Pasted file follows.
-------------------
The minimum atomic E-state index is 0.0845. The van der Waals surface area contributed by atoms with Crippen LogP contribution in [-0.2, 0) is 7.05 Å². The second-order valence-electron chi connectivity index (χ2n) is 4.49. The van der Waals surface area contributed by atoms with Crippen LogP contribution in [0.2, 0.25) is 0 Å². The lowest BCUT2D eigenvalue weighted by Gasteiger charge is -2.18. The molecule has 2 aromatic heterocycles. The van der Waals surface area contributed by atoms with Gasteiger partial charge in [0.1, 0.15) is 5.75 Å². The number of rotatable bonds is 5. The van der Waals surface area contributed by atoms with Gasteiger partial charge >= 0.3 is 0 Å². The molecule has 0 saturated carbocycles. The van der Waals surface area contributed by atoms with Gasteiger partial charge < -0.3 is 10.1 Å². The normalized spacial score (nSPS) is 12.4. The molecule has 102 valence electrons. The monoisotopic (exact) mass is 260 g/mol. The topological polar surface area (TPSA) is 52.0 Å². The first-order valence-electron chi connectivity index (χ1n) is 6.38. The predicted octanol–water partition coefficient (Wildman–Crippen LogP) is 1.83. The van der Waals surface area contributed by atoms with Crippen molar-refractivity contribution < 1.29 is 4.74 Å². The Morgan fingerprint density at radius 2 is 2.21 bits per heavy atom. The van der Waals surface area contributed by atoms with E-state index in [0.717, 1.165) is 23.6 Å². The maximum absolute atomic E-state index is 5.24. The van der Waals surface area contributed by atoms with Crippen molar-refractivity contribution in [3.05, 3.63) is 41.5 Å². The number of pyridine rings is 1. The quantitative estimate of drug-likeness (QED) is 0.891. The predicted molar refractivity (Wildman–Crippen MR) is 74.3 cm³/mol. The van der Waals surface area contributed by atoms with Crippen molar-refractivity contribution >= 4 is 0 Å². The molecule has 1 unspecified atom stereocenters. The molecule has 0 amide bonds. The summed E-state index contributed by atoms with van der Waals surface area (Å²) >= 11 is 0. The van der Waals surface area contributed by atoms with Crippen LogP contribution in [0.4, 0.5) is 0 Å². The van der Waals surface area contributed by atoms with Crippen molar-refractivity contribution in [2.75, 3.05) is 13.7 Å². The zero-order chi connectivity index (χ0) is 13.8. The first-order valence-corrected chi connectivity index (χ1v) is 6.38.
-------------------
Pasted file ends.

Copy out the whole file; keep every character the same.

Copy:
The minimum atomic E-state index is 0.0845. The van der Waals surface area contributed by atoms with Crippen LogP contribution in [-0.2, 0) is 7.05 Å². The second-order valence-electron chi connectivity index (χ2n) is 4.49. The van der Waals surface area contributed by atoms with Crippen LogP contribution in [0.2, 0.25) is 0 Å². The lowest BCUT2D eigenvalue weighted by Gasteiger charge is -2.18. The molecule has 2 aromatic heterocycles. The van der Waals surface area contributed by atoms with Gasteiger partial charge in [0.1, 0.15) is 5.75 Å². The number of rotatable bonds is 5. The van der Waals surface area contributed by atoms with Gasteiger partial charge >= 0.3 is 0 Å². The molecule has 0 saturated carbocycles. The van der Waals surface area contributed by atoms with Gasteiger partial charge < -0.3 is 10.1 Å². The normalized spacial score (nSPS) is 12.4. The molecule has 102 valence electrons. The monoisotopic (exact) mass is 260 g/mol. The topological polar surface area (TPSA) is 52.0 Å². The first-order valence-electron chi connectivity index (χ1n) is 6.38. The predicted octanol–water partition coefficient (Wildman–Crippen LogP) is 1.83. The van der Waals surface area contributed by atoms with Crippen molar-refractivity contribution < 1.29 is 4.74 Å². The Morgan fingerprint density at radius 2 is 2.21 bits per heavy atom. The van der Waals surface area contributed by atoms with E-state index in [0.717, 1.165) is 23.6 Å². The maximum absolute atomic E-state index is 5.24. The van der Waals surface area contributed by atoms with Crippen molar-refractivity contribution in [3.05, 3.63) is 41.5 Å². The number of pyridine rings is 1. The quantitative estimate of drug-likeness (QED) is 0.891. The predicted molar refractivity (Wildman–Crippen MR) is 74.3 cm³/mol. The van der Waals surface area contributed by atoms with Crippen molar-refractivity contribution >= 4 is 0 Å². The molecule has 1 unspecified atom stereocenters. The molecule has 0 amide bonds. The summed E-state index contributed by atoms with van der Waals surface area (Å²) >= 11 is 0. The van der Waals surface area contributed by atoms with Crippen LogP contribution in [0.4, 0.5) is 0 Å². The van der Waals surface area contributed by atoms with Crippen molar-refractivity contribution in [2.75, 3.05) is 13.7 Å². The zero-order chi connectivity index (χ0) is 13.8. The first-order valence-corrected chi connectivity index (χ1v) is 6.38.